Sometimes on the farm, I can get caught up in all the business and todo lists that I forget to take a look around me and enjoy the beauty I am swimming in (I think this is also easy to do in the summer when its over 100 degrees). The past week, I’ve been remembering that beauty and taking the time to stop and enjoy it. It is in these moments that I am reminded in today’s ever speeding world, the greatest luxuries are the simplest: time to be slow, time to enjoy, time to relax. There is not much of a point in growing the world’s best fruits and vegetables, if you don’t take the time to chew them completely, notice every flavor, breakdown every nutrient. So in this fall season, when the living organism of Los Angeles is cast in clouds, when darkness creeps in further to our mornings and evenings, when the birds start chirping a little later, and when the blood in your veins takes a little longer to warm up, I leave you and myself with a little reminder: take is slow. Taste every one of those pomegranate seeds.

Farmer Rishi
The Growing Club

Photos of the Week

 

A post shared by Pearls Page (@zerowastefarmer) on


Farmer Trainee’s Journal

This Week’s CSA Box

(Please click each item below for a larger photo, description, and preparation instructions.)

Large Box

Vegetables:
– zucchini
water spinach
– Egyptian onion
moringa leaf
– salad box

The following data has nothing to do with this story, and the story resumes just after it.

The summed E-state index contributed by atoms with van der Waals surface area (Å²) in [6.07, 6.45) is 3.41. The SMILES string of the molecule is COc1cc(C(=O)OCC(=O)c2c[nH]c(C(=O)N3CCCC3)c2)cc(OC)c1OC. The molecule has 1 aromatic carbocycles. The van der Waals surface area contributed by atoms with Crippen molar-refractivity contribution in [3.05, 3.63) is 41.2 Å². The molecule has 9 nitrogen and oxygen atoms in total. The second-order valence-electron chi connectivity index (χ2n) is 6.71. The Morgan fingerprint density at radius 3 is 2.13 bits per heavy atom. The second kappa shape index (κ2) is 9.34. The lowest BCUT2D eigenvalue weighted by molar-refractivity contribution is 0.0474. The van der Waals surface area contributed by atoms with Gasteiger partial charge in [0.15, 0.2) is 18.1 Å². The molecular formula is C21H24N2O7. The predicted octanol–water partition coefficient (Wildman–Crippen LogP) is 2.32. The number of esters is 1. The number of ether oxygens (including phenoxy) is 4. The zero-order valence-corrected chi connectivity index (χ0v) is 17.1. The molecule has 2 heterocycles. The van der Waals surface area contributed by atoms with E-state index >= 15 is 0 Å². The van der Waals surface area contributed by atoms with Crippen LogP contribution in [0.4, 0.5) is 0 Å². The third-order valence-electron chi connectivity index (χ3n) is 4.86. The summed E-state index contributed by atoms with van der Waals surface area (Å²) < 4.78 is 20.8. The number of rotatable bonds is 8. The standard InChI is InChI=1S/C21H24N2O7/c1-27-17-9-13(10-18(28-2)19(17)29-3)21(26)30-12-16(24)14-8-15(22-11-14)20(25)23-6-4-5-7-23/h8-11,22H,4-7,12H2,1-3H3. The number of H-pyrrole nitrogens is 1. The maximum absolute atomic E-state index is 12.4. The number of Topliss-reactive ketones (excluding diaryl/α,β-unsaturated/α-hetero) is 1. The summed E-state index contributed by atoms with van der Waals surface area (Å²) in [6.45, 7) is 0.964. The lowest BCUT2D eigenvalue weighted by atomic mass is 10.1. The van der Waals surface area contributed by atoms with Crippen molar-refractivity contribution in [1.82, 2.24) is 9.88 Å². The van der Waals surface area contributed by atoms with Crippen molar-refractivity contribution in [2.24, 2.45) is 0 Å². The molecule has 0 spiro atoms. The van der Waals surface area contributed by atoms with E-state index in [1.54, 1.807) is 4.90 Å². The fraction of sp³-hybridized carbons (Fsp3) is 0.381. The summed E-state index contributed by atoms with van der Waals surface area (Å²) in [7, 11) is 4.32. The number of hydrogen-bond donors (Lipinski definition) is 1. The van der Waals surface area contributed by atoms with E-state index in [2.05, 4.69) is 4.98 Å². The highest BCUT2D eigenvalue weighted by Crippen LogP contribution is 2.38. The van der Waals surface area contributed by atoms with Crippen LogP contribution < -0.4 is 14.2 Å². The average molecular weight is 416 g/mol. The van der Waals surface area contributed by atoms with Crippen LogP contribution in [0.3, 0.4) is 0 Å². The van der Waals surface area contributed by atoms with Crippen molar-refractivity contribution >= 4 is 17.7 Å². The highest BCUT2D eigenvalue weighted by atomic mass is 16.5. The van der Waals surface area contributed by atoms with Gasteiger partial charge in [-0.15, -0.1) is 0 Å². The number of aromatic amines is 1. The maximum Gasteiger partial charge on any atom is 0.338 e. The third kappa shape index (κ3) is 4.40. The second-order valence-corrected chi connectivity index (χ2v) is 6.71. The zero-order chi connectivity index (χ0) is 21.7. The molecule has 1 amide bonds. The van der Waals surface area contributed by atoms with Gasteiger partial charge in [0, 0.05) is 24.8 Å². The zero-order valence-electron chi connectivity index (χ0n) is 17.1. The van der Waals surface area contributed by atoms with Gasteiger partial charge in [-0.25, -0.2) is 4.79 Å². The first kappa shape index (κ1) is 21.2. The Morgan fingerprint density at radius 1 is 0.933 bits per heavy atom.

– long beans
nopales
eggplant

Fruit:
– jamun
– pomegranate

Herbs:
– chive
– basil

Small Box

Vegetables:
nopales
water spinach
moringa pod
– long beans
– salad box
– Egyptian onion

Fruit:
– pomegranate

Herb:
– basil

Notes

Leafy Vegetables
In case your greens are wilted by the time you pickup your box, please follow these instructions:

– Fill a small bowl or tub with 1 inch of water
– Cut a 1/2 inch of the bottoms of the stems of your leafy greens
– Place greens, with stems down, into the bowl of water
– Leave the greens in the bowl overnight and by morning they should be rehydrated

Wrap your rehydrated greens in a towel and store the in the fridge. Summer greens like water spinach, moringa, and yam leaves don’t last long either way, so eat those as soon as you can.

Herbs
The best way to store your herbs so that they keep longer is to cut the stems a little and place them in a glass filled with about an inch of water. Cover the leaves loosely with a bag and keep them in the refrigerator. Replace the water inside when it gets cloudy. This works great with basil, mint, cilantro, parsley, and many other herbs.